(All photographs can be viewed at a larger size by
clicking on the image)
We returned from a week in the Norfolk Broads refreshed and ready for battle.
Reedham on The Great Yare is a small East Anglian village near the centuries old
canal town of Beccles and city of Norwich. Not much except holiday boating goes
on there and it was an idyllic vacation. We were forced to relax and meditate
on the beautiful river, it's marshes and country walks along peaceful footpaths.
Our cottage sat directly on the water with it's own little dock and private garden
so, as the weather was mostly sunny and warm, we dined al fresco. From our vantage
point we observed the wide variety of watercraft the Norfolk Broads have to offer;
wooden sailingwherries, fiberglass Broads Cruisers and steel narrow boats all
of varying pedigree, age and condition mingled together daily in great number.
It was a daily water parade that kept our interest high.
Most of the Broads Cruisers were hire boats and full to the brim with many
holidaymakers enjoying themselves enormously judging from the happy faces and
tans. The sailing wherries are privately owned and are part of the history of
the area, many are close to one hundred years old, very picturesque with tanned
bark sails and varnished wood hulls. Narrow boats were not as common to see and
tended to be older models and privately owned. The open waters in the Broads allow
for larger boats to travel; the tides and currents discourage narrow boats.
We took a couple of field trips to visit brokerages in Horning and Wroxham,
very charming river towns utterly packed with tourists, swans, stone bridges and
ancient stone houses. The boats available for sale are varying fiberglass models,
generally 30-40 feet long with carpeted interiors, pilothouses and beamy. Most
were over 30 years old, many even older and in need of extensive refitting. They
did not tempt us with their chilly and damp interiors. Thus, our decision was
sealed in the Norfolk Broads. We firmly settled on our new home in our hearts;
the labor of getting our bodies there still remained.
Upon return to Braunston our boat was put on dry dock and we crawled around
and under it with the surveyor measuring plate thickness, checking the systems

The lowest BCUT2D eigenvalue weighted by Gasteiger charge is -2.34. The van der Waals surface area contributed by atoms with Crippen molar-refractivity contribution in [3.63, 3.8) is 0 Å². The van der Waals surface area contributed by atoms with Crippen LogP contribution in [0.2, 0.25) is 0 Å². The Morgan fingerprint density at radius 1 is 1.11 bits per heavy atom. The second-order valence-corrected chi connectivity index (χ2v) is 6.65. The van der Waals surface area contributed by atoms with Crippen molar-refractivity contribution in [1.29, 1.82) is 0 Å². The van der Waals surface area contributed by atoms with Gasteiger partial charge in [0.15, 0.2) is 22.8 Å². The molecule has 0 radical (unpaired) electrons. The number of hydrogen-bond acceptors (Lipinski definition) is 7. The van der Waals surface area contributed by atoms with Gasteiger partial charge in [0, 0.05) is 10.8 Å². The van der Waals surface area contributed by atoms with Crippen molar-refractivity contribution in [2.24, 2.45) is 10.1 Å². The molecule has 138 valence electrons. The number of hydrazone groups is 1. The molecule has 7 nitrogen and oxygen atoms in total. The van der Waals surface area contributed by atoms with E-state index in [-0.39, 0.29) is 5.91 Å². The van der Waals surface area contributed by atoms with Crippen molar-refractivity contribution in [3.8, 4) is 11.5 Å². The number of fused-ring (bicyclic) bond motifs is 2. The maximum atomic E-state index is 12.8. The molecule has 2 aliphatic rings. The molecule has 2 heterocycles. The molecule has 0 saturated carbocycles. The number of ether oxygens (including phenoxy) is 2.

(heat, electric, engine,plumbing) and the interior fit out. He stoutly declared
it the best interior joinery work he had ever seen, music to our ears. His main
task, however, is to confirm the steel plate thickness is within acceptable range,
i.e., 8-10mm for the bottom, 6mm for the sides and 4mm thickness for the roof
(10/6/4). Friction on the boat from the canal bottom wears the steel down and
is a gauge of the age of the vessel. Older boats are often replated.
As no defects were found we proceeded with the sale and settled in by the end
of the first week of September, less than a month after disembarking in Southampton.
It was a happy day, especially as our hotel was fully booked the remainder of
the week and we had no place to stay.
The big bad bags were ordered from Southampton storage and delivered within
a couple days. My heart sank upon their arrival. How was I to get all this stuff
on the boat? Then I recalled a riddle How do you eat an elephant? Bite by bite.
Thus the elephant was consumed over the next two days.
It was time to drive. Unfortunately the wind was blowing hard and steady for
the past couple days and we were loath to attempt the tight manoeuvring out of
the crowded marina. Past experience as sail boaters taught us to be careful about
grazing other vessels since the gelcoat was usually tender and difficult to repair
once rendered. We didn't know the narrowboat etiquette yet. We were in for a surprise.
On a breezy Sunday morning we untied the ropes from the dock and pushed off
for the first ride on Oo-La-La. People and boats moved about and crowded the canal;
we were nervous. Cheerful talk and laughter rang out around us, there were many
enjoying the beautiful fall weather and we chatted to some boaters as we glided
along. Along came a boat coming toward us and we realized there was going to be
a bit of a squishy situation with so many double and triple rafted in the narrow
spot. As Rob delicately steered the boat so as not to scrape any other, one of
the boaters said, just give it some throttle, lean over on me if you have to.
He shrugged as we rubbed gunnels. It became a bumper-boat as the canal passed
by, a local inn and there was even more boats. People just gently bounced and
banged each other with never a shout or rough word said. Not sailboating to be
sure. After a few more jostles I inspected below decks expecting a broken glass
or two. Nothing had moved or fallen to my delight.
We bade Braunston farewell a few days later and left the safe haven of the
marina for cruising grounds on the Grand Union Canal and beyond. We faced several
flights of locks and the longest tunnel on the canal system. We had not yet worked
a lock and our last tunnel passage had been on bicycles in France, not the most
enjoyable experience but an adventure; we hoped this next tunnel, the Blisworth,
would be an easier passage. However, it would prove to be an even greater challenge
right in the beginning of our cruising life on the English canals. Adventures
ahead we celebrated day one with champagne as the sun set in the warm September
.....on to October 2001